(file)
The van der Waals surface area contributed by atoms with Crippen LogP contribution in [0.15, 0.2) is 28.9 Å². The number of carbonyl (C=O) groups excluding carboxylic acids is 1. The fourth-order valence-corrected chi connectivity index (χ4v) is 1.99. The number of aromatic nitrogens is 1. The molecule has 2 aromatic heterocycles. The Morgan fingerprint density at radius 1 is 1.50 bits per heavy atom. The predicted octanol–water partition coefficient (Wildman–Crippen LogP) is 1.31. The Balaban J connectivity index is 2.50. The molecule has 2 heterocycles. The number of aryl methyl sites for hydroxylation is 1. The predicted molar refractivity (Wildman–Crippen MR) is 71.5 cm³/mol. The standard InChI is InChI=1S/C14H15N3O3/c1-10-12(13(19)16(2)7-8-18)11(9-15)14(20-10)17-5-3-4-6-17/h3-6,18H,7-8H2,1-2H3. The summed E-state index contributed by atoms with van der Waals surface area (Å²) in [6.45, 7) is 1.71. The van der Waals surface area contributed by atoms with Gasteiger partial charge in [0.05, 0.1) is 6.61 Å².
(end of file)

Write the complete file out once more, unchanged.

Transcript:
The van der Waals surface area contributed by atoms with Crippen LogP contribution in [0.15, 0.2) is 28.9 Å². The number of carbonyl (C=O) groups excluding carboxylic acids is 1. The fourth-order valence-corrected chi connectivity index (χ4v) is 1.99. The number of aromatic nitrogens is 1. The molecule has 2 aromatic heterocycles. The Morgan fingerprint density at radius 1 is 1.50 bits per heavy atom. The predicted octanol–water partition coefficient (Wildman–Crippen LogP) is 1.31. The Balaban J connectivity index is 2.50. The molecule has 2 heterocycles. The number of aryl methyl sites for hydroxylation is 1. The predicted molar refractivity (Wildman–Crippen MR) is 71.5 cm³/mol. The standard InChI is InChI=1S/C14H15N3O3/c1-10-12(13(19)16(2)7-8-18)11(9-15)14(20-10)17-5-3-4-6-17/h3-6,18H,7-8H2,1-2H3. The summed E-state index contributed by atoms with van der Waals surface area (Å²) in [6.45, 7) is 1.71. The van der Waals surface area contributed by atoms with Gasteiger partial charge in [0.05, 0.1) is 6.61 Å².